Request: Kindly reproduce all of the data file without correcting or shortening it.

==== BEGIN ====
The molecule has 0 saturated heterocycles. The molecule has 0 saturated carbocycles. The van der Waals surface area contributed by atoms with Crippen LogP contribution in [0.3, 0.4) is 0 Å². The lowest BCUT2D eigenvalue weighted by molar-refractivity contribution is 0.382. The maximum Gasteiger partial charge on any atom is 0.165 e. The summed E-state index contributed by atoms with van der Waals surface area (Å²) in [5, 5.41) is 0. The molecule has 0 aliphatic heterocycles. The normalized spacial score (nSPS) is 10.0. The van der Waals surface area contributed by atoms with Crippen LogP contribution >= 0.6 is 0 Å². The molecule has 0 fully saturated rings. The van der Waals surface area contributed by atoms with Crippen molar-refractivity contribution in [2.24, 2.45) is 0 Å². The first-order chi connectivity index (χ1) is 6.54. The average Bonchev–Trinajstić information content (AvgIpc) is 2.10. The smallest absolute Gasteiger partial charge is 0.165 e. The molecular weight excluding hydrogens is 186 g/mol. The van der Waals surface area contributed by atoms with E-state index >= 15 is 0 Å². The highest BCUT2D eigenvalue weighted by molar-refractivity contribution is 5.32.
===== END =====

The molecule has 0 saturated heterocycles. The molecule has 0 saturated carbocycles. The van der Waals surface area contributed by atoms with Crippen LogP contribution in [0.3, 0.4) is 0 Å². The lowest BCUT2D eigenvalue weighted by molar-refractivity contribution is 0.382. The maximum Gasteiger partial charge on any atom is 0.165 e. The summed E-state index contributed by atoms with van der Waals surface area (Å²) in [5, 5.41) is 0. The molecule has 0 aliphatic heterocycles. The normalized spacial score (nSPS) is 10.0. The van der Waals surface area contributed by atoms with Crippen LogP contribution >= 0.6 is 0 Å². The molecule has 0 fully saturated rings. The van der Waals surface area contributed by atoms with Crippen molar-refractivity contribution in [2.24, 2.45) is 0 Å². The first-order chi connectivity index (χ1) is 6.54. The average Bonchev–Trinajstić information content (AvgIpc) is 2.10. The smallest absolute Gasteiger partial charge is 0.165 e. The molecular weight excluding hydrogens is 186 g/mol. The van der Waals surface area contributed by atoms with E-state index >= 15 is 0 Å². The highest BCUT2D eigenvalue weighted by molar-refractivity contribution is 5.32.